“Next please,” the cashier smiled, turning to me.
Mother’s Day is a concept fraught with difficulties for many Greek-Australians of the first generation. I attribute this to the lack of a similar counterpart back home, prior to our metastasis en masse upon these welcoming shores. It is not that Greeks do not revere their mothers, as one friend pointed out recently over coffee in one of the few remaining ‘Greek’ cake shops in the centre of Melbourne. Rather, the confusion lies in the method of reverence and its institutionalised form. According to my friend, Greeks have internalised their mothers to the extent that they invoke them randomly, even when they are not present, as if they are household deities, in the course of their daily activities; to wit: «Αχ μανούλα μου, ω ρε μάνα μου,» or if you happen to come from where I am from: «όι οί μάνα’μ». As such, Greek mothers are, at least to their offspring, domestic hearth goddesses, or at least, humans in an advanced stage of deification. Anglo-Saxons on the other hand, as my friend put it, see their maturation as a process of emancipation from their mothers and as a result, need structured, socially imposed dedicated days in which they are reminded that they must relate to and pay homage to their maternal progenitors. Because they have psychologically cut off from them, they seek to bridge the sundered bond by the proffering of material goods.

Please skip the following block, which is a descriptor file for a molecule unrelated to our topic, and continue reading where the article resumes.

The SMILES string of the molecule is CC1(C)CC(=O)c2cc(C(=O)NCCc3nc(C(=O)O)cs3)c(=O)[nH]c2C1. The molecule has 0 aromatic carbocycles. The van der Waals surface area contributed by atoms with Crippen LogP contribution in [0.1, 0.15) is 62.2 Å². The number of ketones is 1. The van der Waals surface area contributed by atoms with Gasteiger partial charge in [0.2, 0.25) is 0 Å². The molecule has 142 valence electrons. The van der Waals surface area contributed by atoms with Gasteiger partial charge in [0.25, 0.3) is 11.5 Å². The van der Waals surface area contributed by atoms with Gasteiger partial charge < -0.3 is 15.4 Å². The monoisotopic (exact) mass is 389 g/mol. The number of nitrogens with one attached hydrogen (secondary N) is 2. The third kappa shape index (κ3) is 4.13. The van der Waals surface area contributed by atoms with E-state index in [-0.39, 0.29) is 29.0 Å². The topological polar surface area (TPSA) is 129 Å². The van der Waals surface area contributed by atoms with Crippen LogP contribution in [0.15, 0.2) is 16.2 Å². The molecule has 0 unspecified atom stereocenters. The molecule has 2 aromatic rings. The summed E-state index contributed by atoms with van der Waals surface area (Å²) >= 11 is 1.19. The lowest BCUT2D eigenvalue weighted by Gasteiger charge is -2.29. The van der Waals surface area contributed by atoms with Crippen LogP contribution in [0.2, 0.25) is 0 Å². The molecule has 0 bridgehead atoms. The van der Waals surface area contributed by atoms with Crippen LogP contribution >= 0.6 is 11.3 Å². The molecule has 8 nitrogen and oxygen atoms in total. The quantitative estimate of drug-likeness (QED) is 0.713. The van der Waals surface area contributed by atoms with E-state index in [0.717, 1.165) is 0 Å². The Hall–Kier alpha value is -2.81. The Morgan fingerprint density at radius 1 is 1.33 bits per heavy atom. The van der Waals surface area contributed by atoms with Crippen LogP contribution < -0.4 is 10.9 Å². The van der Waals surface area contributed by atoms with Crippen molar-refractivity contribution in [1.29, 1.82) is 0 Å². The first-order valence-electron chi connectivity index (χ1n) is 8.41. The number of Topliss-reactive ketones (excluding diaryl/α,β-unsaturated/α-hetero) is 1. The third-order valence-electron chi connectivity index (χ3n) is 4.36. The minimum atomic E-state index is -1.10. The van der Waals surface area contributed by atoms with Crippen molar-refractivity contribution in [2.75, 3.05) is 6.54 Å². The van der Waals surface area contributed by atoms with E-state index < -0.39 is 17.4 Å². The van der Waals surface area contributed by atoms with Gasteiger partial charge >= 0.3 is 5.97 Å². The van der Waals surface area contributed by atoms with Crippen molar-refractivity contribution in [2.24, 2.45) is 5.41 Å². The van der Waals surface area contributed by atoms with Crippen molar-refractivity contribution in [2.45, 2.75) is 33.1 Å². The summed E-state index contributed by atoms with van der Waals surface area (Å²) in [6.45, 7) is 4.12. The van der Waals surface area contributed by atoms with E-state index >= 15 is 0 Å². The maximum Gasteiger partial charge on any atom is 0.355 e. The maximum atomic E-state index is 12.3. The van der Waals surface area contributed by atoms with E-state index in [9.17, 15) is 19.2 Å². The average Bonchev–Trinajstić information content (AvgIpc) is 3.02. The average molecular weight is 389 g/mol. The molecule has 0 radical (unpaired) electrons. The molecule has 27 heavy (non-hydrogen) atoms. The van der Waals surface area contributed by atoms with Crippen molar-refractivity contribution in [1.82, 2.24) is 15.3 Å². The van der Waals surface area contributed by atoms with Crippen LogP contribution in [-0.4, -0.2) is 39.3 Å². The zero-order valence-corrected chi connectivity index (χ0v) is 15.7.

It took a while for all of this to sink in and discerning in my face, tell-tale signs of dissent (after all, I knew many Anglo-Saxons who shared close and extremely fulfilling relationships with their parents, as well as many Greeks who did not), he asked: “Did you ever ask your mother what she wanted for Mother’s Day?”
Not at first. There were Mother’s Day stalls at our school from which we would all select a present. In those times, any gift purchased was indiscriminately made a fuss over, even though it was purchased with the intended recipients own funds. Cards and artwork, commissioned by teachers, on the other hand were a completely different matter altogether, simply because my mother was a teacher and thus subjected my offerings to orthographic and stylistic criticism. It was only in my teenage years, when artwork and stalls were gradually phased out, that I was compelled to ask the inevitable question:
“What do you want for Mother’s Day?”
«Τι να θέλω; Να είσαι καλό παιδί και να μην αντιμιλάς.»
“But that’s too hard! There has to be something that you want.”
«Σου είπα. Να μην αντιμιλάς.»
«Καλά ούτε αυτό δεν μπορείς να μού κάνεις;»